Looking up data from a table or worksheet is probably the most common activity undertaken by Excel users to create reports. Learning to use VLOOKUP for many is their first taste of Excel’s power. But what about when using Power Query? There isn’t a VLOOKUP function, so how can we lookup data from another table?
Effectively there are three types of lookup, an exact match, an approximate match, and a fuzzy match.
- Exact matches are the most common and require the lookup value to be identical.
- Approximate matches find the value above (or below) the lookup value.
- Fuzzy matches find values based on how similar they are to other values using some form of algorithm.
Power Query can do all of these types, though in this post, we will focus primarily on the first two. To perform a lookup in Power Query, we will be using the merge transformation, which is on the Home ribbon.
Download the example file
I recommend you download the example file for this post. Then you’ll be able to work along with examples and see the solution in action, plus the file will be useful for future reference.
Download the file: Power Query – Example Files
The examples in this post use the file called Example 14 – Lookup Data.xlsx
In the file there are three tables:
- Sales – Containing monthly sales data
- Customers – Containing customer contact information
- Rebates – The discount given to customers for buying over specific values.
To illustrate how we can lookup data in Power Query we will be creating two reports.
Total Sales by Town (lookup with an exact match)
The Sales values and the Town of each customer are in separate tables; therefore, we need to use the Merge function to perform the lookup.
Total Rebate by Customer (lookup with an approximate match)
To get the rebate for each Customer we need to perform an approximate match. We don’t necessarily want to match the exact value, but to find the band in which the sales value falls. We will still use the Merge function, but we will need a few more transformations to get the correct end result.
Load the data into Power Query
Start by loading the three tables into Power Query.
Click on any cell in the Sales table, then select Data -> From Table / Range from the Excel menu.
The Power Query Editor will load. I have tried to set-up the tables so they require minimal transformations, but in the real world it is rarely this simple.
For our example, we do not need to load the data into the worksheet, instead we can just create a connection. From the Power Query ribbon click Home -> Close & Load To…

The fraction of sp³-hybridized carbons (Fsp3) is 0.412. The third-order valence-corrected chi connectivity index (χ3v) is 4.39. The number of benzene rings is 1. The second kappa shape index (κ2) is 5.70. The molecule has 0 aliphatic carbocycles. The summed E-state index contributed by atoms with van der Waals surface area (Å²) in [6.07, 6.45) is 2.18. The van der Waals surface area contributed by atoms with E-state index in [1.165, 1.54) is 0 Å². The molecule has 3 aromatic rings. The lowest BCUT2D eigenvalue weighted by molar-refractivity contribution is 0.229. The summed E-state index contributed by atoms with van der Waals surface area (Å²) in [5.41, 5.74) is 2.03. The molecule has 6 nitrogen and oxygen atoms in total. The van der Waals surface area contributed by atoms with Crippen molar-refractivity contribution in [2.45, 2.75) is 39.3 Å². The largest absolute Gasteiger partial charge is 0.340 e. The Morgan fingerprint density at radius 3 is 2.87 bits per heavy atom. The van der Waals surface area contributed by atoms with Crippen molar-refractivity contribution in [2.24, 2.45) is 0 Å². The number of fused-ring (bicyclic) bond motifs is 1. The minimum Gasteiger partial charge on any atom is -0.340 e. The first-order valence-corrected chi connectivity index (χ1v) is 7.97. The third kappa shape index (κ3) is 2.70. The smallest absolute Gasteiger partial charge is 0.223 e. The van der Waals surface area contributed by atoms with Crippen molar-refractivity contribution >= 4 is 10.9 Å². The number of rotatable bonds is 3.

Select Only Create Connection from the Import Data window, then click OK.
Repeat this action with the Customers and Rebates tables.
In Excel, open the Queries & Connections pane (Click Data -> Queries & Connections if it is not visible), the three queries should be listed.
Now we are ready to start using the Merge feature 🙂
Lookup with an exact match
To illustrate an exact match, we will create a report of total sales by town.
Let’s get back into the Power Query editor by double-clicking on the Sales query within the Queries and Connections pane.
In the Power Query editor select Home -> Merge Queries (drop-down).
There are two options in here, Merge Queries and Merge Queries as New. The difference between them is whether the Merge will create a new query, or be added as a transformation step within an existing query. For ease, we will use a new query. Select the Merge Queries as New option.
The Merge window will open.
A lot is going on here:
- Select the first query to be used – for our example, it is the Sales query.
- Select the second query to be used – in our example, it is the Customers query.
- Select the column from the two tables which should be matched.
- The Join Kind provides six different types of merges – Select Left Outer if working along with the example.
- Click OK.
There are 6 join types, look at the section below to find out what the different types do.
A new query is created. The first query selected in the Merge window is displayed, with an additional column containing the table of the second query.
Click on the expand table icon in the header of the Customers column. We only need the Customer and Town columns, so select those, then click OK.
Power Query will merge the queries, by looking up from the first table into the second table.
The selected join included all items from the Sales table and the matching items from the Customers table. Any items without a match will display null, as shown in the screenshot below. The Customer Mega Mart exists in the Sales query, but not the Customers query, therefore the null value is displayed.
To complete our example, we’re going to use the merged column to create a summary report. Select the Town column, then click Transform -> Group By from the menu.
In the screenshot above, I have chosen to Sum the Value column, into a column called Total Sales. After I click OK, it will create a summary report of sales by town (see the screenshot below)
Types of joins
Before we look at another example, let’s take a few minutes to think about the six different types of joins.
Joins enable us to compare lists, then return values accordingly. Thankfully, the descriptions provided for each join is a good summary of what it does.
Outer joins return all the rows from one or both lists. We can select either Left, Right or Full, depending on which list should return all its rows.
- Left Outer – all items from the first list are returned, along with the matching items from the second list
- Right Outer – all items from the second list are returned, along with the matching items from the first list
- Full Outer – all items from both lists
An Inner join returns only the values which exist on both lists. If the first list or second list has items which are not on the other list, these are excluded from the end result.
Anti joins return the items which do not match any values on the other list
- Left Anti – returns any items in the first list which do not match the second list
- Right Anti – any items in the second list which do not match the first list
This is all powerful stuff and proof that Power Query can achieve more than VLOOKUP.
Lookup with an approximate match